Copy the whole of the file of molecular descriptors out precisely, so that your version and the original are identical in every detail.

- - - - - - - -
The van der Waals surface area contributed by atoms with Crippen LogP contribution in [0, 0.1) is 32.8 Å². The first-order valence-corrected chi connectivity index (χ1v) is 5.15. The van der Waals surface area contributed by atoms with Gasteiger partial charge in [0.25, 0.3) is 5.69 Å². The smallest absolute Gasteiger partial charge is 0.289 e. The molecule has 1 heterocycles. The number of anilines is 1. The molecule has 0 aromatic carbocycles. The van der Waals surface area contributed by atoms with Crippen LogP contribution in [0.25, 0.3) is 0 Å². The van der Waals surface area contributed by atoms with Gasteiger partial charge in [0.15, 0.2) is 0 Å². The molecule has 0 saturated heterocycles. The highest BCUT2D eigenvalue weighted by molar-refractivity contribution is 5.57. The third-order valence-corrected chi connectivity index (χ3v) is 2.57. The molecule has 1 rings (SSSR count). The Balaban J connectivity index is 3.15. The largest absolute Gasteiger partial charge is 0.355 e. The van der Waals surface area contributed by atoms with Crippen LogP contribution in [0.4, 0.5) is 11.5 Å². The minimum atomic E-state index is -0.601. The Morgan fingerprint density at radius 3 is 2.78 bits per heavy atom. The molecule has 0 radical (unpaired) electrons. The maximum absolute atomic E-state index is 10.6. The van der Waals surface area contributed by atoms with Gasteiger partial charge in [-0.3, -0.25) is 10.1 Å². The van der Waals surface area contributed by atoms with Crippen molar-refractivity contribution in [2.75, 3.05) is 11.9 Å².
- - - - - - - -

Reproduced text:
The van der Waals surface area contributed by atoms with Crippen LogP contribution in [0, 0.1) is 32.8 Å². The first-order valence-corrected chi connectivity index (χ1v) is 5.15. The van der Waals surface area contributed by atoms with Gasteiger partial charge in [0.25, 0.3) is 5.69 Å². The smallest absolute Gasteiger partial charge is 0.289 e. The molecule has 1 heterocycles. The number of anilines is 1. The molecule has 0 aromatic carbocycles. The van der Waals surface area contributed by atoms with Crippen LogP contribution in [0.25, 0.3) is 0 Å². The van der Waals surface area contributed by atoms with Gasteiger partial charge in [0.15, 0.2) is 0 Å². The molecule has 0 saturated heterocycles. The highest BCUT2D eigenvalue weighted by molar-refractivity contribution is 5.57. The third-order valence-corrected chi connectivity index (χ3v) is 2.57. The molecule has 1 rings (SSSR count). The Balaban J connectivity index is 3.15. The largest absolute Gasteiger partial charge is 0.355 e. The van der Waals surface area contributed by atoms with Crippen LogP contribution in [0.4, 0.5) is 11.5 Å². The minimum atomic E-state index is -0.601. The Morgan fingerprint density at radius 3 is 2.78 bits per heavy atom. The molecule has 0 radical (unpaired) electrons. The maximum absolute atomic E-state index is 10.6. The van der Waals surface area contributed by atoms with Gasteiger partial charge in [-0.3, -0.25) is 10.1 Å². The van der Waals surface area contributed by atoms with Crippen molar-refractivity contribution in [2.75, 3.05) is 11.9 Å².